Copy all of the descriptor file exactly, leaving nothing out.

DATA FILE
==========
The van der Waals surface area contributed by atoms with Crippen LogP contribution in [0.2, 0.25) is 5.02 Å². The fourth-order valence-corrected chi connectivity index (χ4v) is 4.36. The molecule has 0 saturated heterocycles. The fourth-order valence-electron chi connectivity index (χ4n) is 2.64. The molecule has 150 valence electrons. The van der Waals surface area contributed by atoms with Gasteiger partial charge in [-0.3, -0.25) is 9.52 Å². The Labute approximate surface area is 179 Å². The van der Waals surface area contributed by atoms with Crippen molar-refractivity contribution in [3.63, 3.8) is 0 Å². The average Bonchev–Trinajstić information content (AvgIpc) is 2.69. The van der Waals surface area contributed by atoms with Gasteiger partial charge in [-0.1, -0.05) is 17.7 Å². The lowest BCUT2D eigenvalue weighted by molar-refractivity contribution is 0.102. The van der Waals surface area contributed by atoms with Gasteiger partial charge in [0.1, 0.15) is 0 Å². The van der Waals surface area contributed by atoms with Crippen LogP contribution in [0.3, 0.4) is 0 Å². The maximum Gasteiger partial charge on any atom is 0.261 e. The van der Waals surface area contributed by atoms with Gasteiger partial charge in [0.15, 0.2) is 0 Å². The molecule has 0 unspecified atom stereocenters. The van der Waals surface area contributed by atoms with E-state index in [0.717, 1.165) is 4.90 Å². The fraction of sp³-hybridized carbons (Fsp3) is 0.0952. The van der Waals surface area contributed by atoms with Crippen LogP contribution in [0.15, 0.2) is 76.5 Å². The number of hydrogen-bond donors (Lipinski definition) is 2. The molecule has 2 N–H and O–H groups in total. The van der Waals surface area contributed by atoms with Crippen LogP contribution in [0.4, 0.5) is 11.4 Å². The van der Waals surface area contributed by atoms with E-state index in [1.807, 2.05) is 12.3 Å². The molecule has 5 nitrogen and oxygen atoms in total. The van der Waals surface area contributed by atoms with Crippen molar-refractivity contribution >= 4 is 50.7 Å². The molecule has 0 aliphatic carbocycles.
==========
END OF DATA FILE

The van der Waals surface area contributed by atoms with Crippen LogP contribution in [0.2, 0.25) is 5.02 Å². The fourth-order valence-corrected chi connectivity index (χ4v) is 4.36. The molecule has 0 saturated heterocycles. The fourth-order valence-electron chi connectivity index (χ4n) is 2.64. The molecule has 150 valence electrons. The van der Waals surface area contributed by atoms with Gasteiger partial charge in [-0.3, -0.25) is 9.52 Å². The Labute approximate surface area is 179 Å². The van der Waals surface area contributed by atoms with Crippen molar-refractivity contribution in [3.63, 3.8) is 0 Å². The average Bonchev–Trinajstić information content (AvgIpc) is 2.69. The van der Waals surface area contributed by atoms with Gasteiger partial charge in [-0.1, -0.05) is 17.7 Å². The lowest BCUT2D eigenvalue weighted by molar-refractivity contribution is 0.102. The van der Waals surface area contributed by atoms with Gasteiger partial charge in [0.1, 0.15) is 0 Å². The van der Waals surface area contributed by atoms with Crippen LogP contribution in [0.3, 0.4) is 0 Å². The maximum Gasteiger partial charge on any atom is 0.261 e. The van der Waals surface area contributed by atoms with Gasteiger partial charge in [0.15, 0.2) is 0 Å². The molecule has 0 unspecified atom stereocenters. The van der Waals surface area contributed by atoms with E-state index in [0.717, 1.165) is 4.90 Å². The fraction of sp³-hybridized carbons (Fsp3) is 0.0952. The van der Waals surface area contributed by atoms with Crippen LogP contribution in [0.15, 0.2) is 76.5 Å². The number of hydrogen-bond donors (Lipinski definition) is 2. The molecule has 2 N–H and O–H groups in total. The van der Waals surface area contributed by atoms with Crippen LogP contribution in [0.4, 0.5) is 11.4 Å². The van der Waals surface area contributed by atoms with E-state index in [1.807, 2.05) is 12.3 Å². The molecule has 5 nitrogen and oxygen atoms in total. The van der Waals surface area contributed by atoms with Crippen molar-refractivity contribution >= 4 is 50.7 Å². The molecule has 0 aliphatic carbocycles.